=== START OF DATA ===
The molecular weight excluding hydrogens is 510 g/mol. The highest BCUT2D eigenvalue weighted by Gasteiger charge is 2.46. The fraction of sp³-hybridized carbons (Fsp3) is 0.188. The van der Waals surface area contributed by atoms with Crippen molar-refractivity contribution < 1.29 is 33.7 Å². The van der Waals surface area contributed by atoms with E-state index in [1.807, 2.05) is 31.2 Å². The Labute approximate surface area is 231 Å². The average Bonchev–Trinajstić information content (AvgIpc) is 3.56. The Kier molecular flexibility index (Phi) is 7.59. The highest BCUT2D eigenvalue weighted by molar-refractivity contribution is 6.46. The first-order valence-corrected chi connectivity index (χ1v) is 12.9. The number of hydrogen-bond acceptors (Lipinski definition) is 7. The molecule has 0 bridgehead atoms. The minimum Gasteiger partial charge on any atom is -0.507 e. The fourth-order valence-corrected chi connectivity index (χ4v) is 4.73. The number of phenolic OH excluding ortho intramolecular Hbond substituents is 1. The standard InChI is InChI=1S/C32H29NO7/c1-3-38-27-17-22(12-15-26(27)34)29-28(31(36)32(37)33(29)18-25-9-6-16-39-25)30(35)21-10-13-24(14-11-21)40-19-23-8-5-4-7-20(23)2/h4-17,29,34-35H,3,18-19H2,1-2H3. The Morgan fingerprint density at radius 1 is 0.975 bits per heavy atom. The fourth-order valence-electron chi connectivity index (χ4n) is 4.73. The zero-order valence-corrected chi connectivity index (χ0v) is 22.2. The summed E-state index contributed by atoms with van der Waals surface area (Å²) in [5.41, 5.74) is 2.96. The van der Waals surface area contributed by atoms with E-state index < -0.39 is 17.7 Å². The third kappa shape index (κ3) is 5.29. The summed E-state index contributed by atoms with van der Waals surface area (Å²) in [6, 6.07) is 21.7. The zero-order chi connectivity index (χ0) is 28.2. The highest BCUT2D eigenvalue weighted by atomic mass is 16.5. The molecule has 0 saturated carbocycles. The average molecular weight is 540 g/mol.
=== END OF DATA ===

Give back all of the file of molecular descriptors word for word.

The molecular weight excluding hydrogens is 510 g/mol. The highest BCUT2D eigenvalue weighted by Gasteiger charge is 2.46. The fraction of sp³-hybridized carbons (Fsp3) is 0.188. The van der Waals surface area contributed by atoms with Crippen molar-refractivity contribution < 1.29 is 33.7 Å². The van der Waals surface area contributed by atoms with E-state index in [1.807, 2.05) is 31.2 Å². The Labute approximate surface area is 231 Å². The average Bonchev–Trinajstić information content (AvgIpc) is 3.56. The Kier molecular flexibility index (Phi) is 7.59. The highest BCUT2D eigenvalue weighted by molar-refractivity contribution is 6.46. The first-order valence-corrected chi connectivity index (χ1v) is 12.9. The number of hydrogen-bond acceptors (Lipinski definition) is 7. The molecule has 0 bridgehead atoms. The minimum Gasteiger partial charge on any atom is -0.507 e. The fourth-order valence-corrected chi connectivity index (χ4v) is 4.73. The number of phenolic OH excluding ortho intramolecular Hbond substituents is 1. The standard InChI is InChI=1S/C32H29NO7/c1-3-38-27-17-22(12-15-26(27)34)29-28(31(36)32(37)33(29)18-25-9-6-16-39-25)30(35)21-10-13-24(14-11-21)40-19-23-8-5-4-7-20(23)2/h4-17,29,34-35H,3,18-19H2,1-2H3. The Morgan fingerprint density at radius 1 is 0.975 bits per heavy atom. The fourth-order valence-electron chi connectivity index (χ4n) is 4.73. The zero-order valence-corrected chi connectivity index (χ0v) is 22.2. The summed E-state index contributed by atoms with van der Waals surface area (Å²) in [5.41, 5.74) is 2.96. The van der Waals surface area contributed by atoms with E-state index < -0.39 is 17.7 Å². The third kappa shape index (κ3) is 5.29. The summed E-state index contributed by atoms with van der Waals surface area (Å²) in [6, 6.07) is 21.7. The zero-order chi connectivity index (χ0) is 28.2. The highest BCUT2D eigenvalue weighted by atomic mass is 16.5. The molecule has 0 saturated carbocycles. The average molecular weight is 540 g/mol.